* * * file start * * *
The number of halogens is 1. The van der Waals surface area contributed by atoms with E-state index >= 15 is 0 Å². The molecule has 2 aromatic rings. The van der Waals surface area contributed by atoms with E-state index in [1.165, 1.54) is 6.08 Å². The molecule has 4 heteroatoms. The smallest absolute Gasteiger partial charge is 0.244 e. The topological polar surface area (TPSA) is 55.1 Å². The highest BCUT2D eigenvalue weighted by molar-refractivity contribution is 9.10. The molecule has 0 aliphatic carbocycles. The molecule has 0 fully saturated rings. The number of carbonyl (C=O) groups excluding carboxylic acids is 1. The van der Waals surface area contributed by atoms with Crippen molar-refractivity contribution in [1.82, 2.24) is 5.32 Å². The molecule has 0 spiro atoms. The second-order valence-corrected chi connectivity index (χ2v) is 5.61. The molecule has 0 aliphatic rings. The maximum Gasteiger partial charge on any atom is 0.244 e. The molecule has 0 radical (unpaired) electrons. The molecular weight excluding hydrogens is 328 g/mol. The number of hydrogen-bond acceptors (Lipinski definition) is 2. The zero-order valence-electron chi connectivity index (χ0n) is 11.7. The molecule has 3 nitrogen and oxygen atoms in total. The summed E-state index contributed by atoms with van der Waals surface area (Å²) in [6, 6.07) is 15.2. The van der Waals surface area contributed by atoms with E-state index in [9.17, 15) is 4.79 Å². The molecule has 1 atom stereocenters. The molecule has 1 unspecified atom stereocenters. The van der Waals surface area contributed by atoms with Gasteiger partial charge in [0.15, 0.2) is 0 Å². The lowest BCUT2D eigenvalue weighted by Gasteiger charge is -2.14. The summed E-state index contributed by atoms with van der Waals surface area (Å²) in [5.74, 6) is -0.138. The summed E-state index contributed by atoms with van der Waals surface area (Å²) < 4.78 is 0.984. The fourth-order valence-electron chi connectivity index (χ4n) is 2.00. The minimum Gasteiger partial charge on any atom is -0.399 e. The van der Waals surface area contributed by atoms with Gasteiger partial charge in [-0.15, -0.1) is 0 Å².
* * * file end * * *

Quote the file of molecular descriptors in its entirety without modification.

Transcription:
The number of halogens is 1. The van der Waals surface area contributed by atoms with E-state index >= 15 is 0 Å². The molecule has 2 aromatic rings. The van der Waals surface area contributed by atoms with E-state index in [1.165, 1.54) is 6.08 Å². The molecule has 4 heteroatoms. The smallest absolute Gasteiger partial charge is 0.244 e. The topological polar surface area (TPSA) is 55.1 Å². The highest BCUT2D eigenvalue weighted by molar-refractivity contribution is 9.10. The molecule has 0 aliphatic carbocycles. The molecule has 0 fully saturated rings. The number of carbonyl (C=O) groups excluding carboxylic acids is 1. The van der Waals surface area contributed by atoms with Crippen molar-refractivity contribution in [1.82, 2.24) is 5.32 Å². The molecule has 0 spiro atoms. The second-order valence-corrected chi connectivity index (χ2v) is 5.61. The molecule has 0 aliphatic rings. The maximum Gasteiger partial charge on any atom is 0.244 e. The molecule has 0 radical (unpaired) electrons. The molecular weight excluding hydrogens is 328 g/mol. The number of hydrogen-bond acceptors (Lipinski definition) is 2. The zero-order valence-electron chi connectivity index (χ0n) is 11.7. The molecule has 3 nitrogen and oxygen atoms in total. The summed E-state index contributed by atoms with van der Waals surface area (Å²) in [6, 6.07) is 15.2. The van der Waals surface area contributed by atoms with E-state index in [9.17, 15) is 4.79 Å². The molecule has 1 atom stereocenters. The molecule has 1 unspecified atom stereocenters. The van der Waals surface area contributed by atoms with Gasteiger partial charge in [0.15, 0.2) is 0 Å². The lowest BCUT2D eigenvalue weighted by Gasteiger charge is -2.14. The summed E-state index contributed by atoms with van der Waals surface area (Å²) in [5.74, 6) is -0.138. The summed E-state index contributed by atoms with van der Waals surface area (Å²) < 4.78 is 0.984. The fourth-order valence-electron chi connectivity index (χ4n) is 2.00. The minimum Gasteiger partial charge on any atom is -0.399 e. The van der Waals surface area contributed by atoms with Gasteiger partial charge in [-0.15, -0.1) is 0 Å².